Some trucks “get” ugly, and some are made that way at the factory. Here are some trucks that many people feel were ugly when they rolled off the assembly line.
For 3 production years (actually 4 calendar years), Subaru offered a Legacy Outback wagon with a truck bed. They called it the “Subaru Baja,” and by most measures it was a failure.
On the positive side, people who actually bought the Baja loved it. Subaru won a couple of JD Power APPEAL awards with the vehicle, indicating that the vehicle exceeded buyer’s expectations.
On the negative side:
- The max payload rating was no more than 1,100 pounds, which is OK except for the 3.5′ truck bed.
- The max tow rating was 2,400 lbs
- The biggest engine was a turbocharged 4-cylinder with 230hp, but that engine wasn’t available in the 1st year, hampering sales
- The Baja was ugly, at least in most eyes
Speaking of sales, the Baja was an albatross around every Subaru dealership’s neck. Fewer than 30k Bajas were sold over 4 years, with many dealers trying to unload discontinued 2006 Bajas thru 2008.
To be clear: Subaru makes some solid, reliable vehicles. Everyone respects the WRX and the surprising off-road prowess of the Outback. But the Baja? What were they thinking?
A bold offering from Chevrolet that boasted some serious horsepower in it’s final model year, it’s hard to be critical of the SSR (at least on paper). But take one look at the truck and you’ll know why it’s on this list.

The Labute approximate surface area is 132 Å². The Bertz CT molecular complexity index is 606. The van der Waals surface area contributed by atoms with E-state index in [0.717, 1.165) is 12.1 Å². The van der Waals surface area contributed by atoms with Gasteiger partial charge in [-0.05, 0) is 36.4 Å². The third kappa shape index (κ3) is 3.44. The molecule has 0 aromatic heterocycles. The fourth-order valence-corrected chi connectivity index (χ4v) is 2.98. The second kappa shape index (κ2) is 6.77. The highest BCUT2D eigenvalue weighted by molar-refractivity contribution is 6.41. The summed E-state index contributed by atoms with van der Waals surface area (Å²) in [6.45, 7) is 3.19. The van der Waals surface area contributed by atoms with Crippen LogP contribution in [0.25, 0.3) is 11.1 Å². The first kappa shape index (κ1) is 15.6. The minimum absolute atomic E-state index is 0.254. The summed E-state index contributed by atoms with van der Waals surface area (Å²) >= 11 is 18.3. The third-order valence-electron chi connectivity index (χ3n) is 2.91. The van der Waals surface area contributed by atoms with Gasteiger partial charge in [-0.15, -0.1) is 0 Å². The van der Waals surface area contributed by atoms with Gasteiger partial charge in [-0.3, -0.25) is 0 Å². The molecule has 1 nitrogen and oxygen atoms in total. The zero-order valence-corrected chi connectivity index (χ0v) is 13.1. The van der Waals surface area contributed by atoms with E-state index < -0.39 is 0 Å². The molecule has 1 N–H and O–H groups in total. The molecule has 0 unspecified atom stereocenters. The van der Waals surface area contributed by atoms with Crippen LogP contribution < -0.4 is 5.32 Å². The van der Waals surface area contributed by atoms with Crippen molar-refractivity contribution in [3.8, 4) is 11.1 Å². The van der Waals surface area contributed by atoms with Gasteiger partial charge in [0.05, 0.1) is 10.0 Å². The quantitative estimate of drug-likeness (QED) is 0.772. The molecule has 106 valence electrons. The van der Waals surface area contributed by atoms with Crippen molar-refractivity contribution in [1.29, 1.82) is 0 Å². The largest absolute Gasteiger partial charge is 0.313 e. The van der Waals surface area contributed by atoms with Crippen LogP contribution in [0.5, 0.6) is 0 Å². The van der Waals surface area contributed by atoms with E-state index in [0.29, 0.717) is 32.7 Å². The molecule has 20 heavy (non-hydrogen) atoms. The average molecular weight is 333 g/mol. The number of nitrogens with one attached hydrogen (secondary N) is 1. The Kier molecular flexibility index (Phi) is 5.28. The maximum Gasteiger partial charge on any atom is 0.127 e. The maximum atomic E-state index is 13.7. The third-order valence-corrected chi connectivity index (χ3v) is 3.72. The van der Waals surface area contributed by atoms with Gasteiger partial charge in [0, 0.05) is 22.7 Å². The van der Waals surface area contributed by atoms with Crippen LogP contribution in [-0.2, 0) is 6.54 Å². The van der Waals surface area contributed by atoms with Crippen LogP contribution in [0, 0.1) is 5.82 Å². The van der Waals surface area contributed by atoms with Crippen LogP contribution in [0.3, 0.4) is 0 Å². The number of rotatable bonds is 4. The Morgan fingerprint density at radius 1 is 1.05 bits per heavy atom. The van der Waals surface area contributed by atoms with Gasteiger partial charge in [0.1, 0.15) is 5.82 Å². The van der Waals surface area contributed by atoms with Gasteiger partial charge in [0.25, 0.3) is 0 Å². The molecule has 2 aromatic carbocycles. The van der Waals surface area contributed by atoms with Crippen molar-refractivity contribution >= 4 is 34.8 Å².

The SSR was based on a Chevrolet concept vehicle that got a warm reception, and it debuted about the time that other retro-looking vehicles (like the PT Cruiser, the Ford Thunderbird, the Plymouth Prowler) seemed ready to take the market by storm. In the first couple of years of production, the pricey SSR (MSRP was over $40k in 2003, which is over $52k in 2016 dollars) was only offered with the 5.3L V8. That made the 4,800lbs truck somewhat under powered (0-60 in about 8 seconds), and gave it a low payload and tow rating relative to Chevy’s more proper trucks (only 2,500lbs towing, about 1,300lbs payload).
Of course, the SSR was ugly too (at least to a lot of people).
While the SSR never sold in significant volumes, Chevy did one thing right with the vehicle in 2006. They dropped the Corvette’s 390hp V8 into the SSR, giving it a solid 0-60 time (under six seconds) and some real “street cred.” Unfortunately, it was much too late to save the SSR, which was discontinued after a total of only 24,000 trucks were sold.
The 1st Gen Honda Ridgeline
The first-generation Ridgeline was never a runaway sales success, but it certainly didn’t fail on the sales side of things. Offering Honda quality and reliability, the 1st-gen Ridgeline offered similar capabilities to compact trucks from Nissan, Toyota, and GM when it went on sale in 2005.
However, the general public found the vehicle’s appearance polarizing. While some people like the look of the 1st gen Ridgeline, we think it belongs on our “Ugly From Day One” list.
The VW Rabbit Pickup
Once upon a time, Volkswagen thought it would be a good idea to turn a VW Golf into a pickup truck. The result? The Rabbit pickup (aka Caddy), which never really grabbed hold in the USA. We won’t give you the boring details – one look at this thing is really all you need.
The Subaru Brat
With apologies to Subaru for appearing twice on our list, the Brat is undeniably ugly. While ugly isn’t always a bad thing (it can be a compliment, in fact), we’ll say that the Brat’s looks are “polarizing” and leave it at that.
Offered in the US between 1978 and 1987, the Brat had a lot of positives:
- A good price considering the “bi-drive” powertrain (aka 4WD) and pickup bed
- Good fuel economy
- A level or practicality that arguably exceeds similarly sized (and priced) 2-door cars from Toyota in the same period
To be clear: The Brat is lovable as hell…but it’s kinda ugly.
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